I took this photo at 11:15 p.m. June 1 with twilight still lingering in the northern sky. All the tiny “grains” are stars. In summer, the farther north you live the later the sun sets and the longer the twilights. Bob King
This morning I hunted for a too-faint comet and got my first good look at Saturn. I had set the alarm for 2:15. When I finished at 3 a.m. I looked up and saw the pale glow of dawn in Andromeda low in the northeastern sky. Wow, that was quick! Sunrise was still more than 2 hours away, but already the first sign of its coming was plain to the eye.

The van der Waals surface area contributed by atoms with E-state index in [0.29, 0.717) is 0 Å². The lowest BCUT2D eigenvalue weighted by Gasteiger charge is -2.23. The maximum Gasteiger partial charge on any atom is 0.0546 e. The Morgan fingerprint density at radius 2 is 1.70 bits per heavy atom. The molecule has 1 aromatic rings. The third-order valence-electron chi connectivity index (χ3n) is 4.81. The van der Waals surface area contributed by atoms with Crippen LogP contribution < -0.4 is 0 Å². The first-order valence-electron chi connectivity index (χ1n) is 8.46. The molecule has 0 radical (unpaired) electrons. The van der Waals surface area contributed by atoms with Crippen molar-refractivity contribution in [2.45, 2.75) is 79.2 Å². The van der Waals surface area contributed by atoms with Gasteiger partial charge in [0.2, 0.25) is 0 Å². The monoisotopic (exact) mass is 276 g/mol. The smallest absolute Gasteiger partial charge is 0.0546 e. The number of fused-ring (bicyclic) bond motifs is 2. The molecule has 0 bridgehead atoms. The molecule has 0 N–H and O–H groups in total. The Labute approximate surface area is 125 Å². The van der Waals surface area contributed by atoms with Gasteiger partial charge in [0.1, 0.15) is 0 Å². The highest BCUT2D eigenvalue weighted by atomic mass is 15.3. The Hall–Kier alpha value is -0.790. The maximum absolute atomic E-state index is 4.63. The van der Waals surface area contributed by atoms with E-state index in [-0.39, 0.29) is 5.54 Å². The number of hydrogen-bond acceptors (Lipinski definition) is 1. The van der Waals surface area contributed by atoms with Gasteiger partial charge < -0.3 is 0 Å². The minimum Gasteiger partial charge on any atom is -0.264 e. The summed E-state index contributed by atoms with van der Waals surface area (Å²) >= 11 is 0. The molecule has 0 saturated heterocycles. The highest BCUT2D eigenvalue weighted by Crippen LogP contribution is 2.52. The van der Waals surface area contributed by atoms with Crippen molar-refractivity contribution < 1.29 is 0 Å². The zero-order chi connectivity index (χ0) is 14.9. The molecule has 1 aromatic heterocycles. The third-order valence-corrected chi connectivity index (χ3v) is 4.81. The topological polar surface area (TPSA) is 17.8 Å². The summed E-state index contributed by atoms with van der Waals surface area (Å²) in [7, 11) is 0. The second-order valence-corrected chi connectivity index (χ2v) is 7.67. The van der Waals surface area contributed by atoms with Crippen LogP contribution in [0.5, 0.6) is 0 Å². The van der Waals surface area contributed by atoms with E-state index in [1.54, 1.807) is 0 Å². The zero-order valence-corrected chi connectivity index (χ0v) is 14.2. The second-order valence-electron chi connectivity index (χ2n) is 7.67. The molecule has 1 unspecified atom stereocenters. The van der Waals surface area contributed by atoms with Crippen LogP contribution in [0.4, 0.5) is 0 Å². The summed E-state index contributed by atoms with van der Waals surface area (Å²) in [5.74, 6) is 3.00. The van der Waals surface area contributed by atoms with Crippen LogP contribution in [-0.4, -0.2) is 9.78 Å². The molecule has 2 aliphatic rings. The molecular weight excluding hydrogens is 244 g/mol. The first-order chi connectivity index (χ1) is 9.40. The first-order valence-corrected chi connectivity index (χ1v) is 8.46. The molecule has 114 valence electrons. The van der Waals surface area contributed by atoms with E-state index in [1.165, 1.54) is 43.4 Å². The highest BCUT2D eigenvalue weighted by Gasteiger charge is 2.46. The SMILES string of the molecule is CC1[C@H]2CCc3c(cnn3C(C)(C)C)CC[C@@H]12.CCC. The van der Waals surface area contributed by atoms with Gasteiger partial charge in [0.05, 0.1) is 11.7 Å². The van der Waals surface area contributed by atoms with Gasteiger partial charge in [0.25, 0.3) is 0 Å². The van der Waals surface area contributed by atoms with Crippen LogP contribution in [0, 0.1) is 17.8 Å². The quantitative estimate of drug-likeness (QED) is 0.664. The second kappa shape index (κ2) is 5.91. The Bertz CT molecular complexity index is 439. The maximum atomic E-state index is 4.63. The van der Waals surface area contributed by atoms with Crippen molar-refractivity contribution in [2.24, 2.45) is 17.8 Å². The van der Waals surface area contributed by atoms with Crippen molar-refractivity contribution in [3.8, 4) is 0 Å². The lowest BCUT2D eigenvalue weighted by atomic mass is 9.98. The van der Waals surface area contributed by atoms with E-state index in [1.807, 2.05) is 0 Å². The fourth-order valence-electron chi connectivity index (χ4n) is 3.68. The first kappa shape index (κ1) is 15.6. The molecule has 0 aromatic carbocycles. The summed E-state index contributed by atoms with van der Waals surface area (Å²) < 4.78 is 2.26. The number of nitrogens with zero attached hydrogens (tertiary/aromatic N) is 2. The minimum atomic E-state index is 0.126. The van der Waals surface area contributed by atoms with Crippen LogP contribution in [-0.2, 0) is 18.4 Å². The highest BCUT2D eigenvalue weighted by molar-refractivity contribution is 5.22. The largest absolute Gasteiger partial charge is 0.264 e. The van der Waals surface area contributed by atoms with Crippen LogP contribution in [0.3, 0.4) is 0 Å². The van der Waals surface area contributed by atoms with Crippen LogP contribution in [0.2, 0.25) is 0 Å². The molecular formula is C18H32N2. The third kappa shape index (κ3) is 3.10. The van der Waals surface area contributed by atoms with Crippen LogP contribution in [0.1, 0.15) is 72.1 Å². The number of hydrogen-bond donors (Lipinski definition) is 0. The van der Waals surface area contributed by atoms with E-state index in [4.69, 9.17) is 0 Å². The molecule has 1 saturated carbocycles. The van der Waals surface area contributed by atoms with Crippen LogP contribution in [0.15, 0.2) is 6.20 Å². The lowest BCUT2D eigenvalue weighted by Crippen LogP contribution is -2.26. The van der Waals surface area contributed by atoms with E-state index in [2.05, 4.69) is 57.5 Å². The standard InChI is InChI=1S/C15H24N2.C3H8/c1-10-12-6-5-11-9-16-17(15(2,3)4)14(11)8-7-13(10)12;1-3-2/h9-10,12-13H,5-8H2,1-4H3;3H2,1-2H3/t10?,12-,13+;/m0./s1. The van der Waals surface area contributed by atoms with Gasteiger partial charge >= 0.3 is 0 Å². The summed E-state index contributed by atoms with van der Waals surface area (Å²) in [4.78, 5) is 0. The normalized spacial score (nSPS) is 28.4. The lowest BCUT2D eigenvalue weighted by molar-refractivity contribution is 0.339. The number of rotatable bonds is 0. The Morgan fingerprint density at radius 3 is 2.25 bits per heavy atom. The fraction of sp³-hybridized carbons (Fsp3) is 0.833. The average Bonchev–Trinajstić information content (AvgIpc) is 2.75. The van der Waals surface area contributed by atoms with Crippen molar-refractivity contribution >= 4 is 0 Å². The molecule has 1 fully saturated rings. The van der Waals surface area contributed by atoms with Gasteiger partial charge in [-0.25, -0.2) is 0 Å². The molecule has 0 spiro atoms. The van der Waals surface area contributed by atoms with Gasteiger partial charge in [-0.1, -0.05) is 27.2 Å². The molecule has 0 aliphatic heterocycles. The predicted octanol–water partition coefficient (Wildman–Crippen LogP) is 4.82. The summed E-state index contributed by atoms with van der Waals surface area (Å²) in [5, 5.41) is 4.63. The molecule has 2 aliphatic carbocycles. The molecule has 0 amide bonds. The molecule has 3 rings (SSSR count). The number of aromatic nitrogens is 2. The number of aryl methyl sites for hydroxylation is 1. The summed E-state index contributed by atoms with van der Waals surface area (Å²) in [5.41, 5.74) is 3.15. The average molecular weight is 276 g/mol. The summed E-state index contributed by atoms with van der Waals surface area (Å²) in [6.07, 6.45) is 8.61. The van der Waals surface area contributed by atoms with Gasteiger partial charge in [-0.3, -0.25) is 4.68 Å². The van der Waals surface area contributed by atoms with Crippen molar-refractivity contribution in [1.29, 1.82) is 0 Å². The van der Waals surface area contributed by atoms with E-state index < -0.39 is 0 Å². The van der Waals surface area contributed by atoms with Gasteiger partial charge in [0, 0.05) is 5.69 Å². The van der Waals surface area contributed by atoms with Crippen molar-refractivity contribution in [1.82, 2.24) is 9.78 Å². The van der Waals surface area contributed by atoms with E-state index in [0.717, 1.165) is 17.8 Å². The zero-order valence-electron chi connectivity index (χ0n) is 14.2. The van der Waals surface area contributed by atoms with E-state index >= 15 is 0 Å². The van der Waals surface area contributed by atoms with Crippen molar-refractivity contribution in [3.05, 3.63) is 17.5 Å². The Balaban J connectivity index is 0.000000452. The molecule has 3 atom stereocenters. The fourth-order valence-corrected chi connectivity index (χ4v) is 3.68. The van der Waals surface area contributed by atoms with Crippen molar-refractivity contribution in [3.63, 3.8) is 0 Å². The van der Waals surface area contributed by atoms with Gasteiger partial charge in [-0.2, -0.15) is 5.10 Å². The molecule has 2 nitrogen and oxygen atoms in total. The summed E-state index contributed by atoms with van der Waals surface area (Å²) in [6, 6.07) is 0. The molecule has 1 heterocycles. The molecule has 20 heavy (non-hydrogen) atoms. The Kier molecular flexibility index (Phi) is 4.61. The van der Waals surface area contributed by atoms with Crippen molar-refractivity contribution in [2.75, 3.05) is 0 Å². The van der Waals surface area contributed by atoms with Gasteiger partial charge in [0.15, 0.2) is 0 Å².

Twilight comes in three varieties: civil, when there’s enough illumination to clearly see your way around a landscape; nautical, when the horizon at sea becomes too hard to see to navigate and astronomical, when the sky is truly dark without any solar glow. Degrees show how far the sun is below the horizon. TWCarlson
A week ago I caught the other “short end of the stick” when I arrived at my observing site at 11:15 p.m. with the northwestern sky still faintly aglow with twilight. Twilight comes ...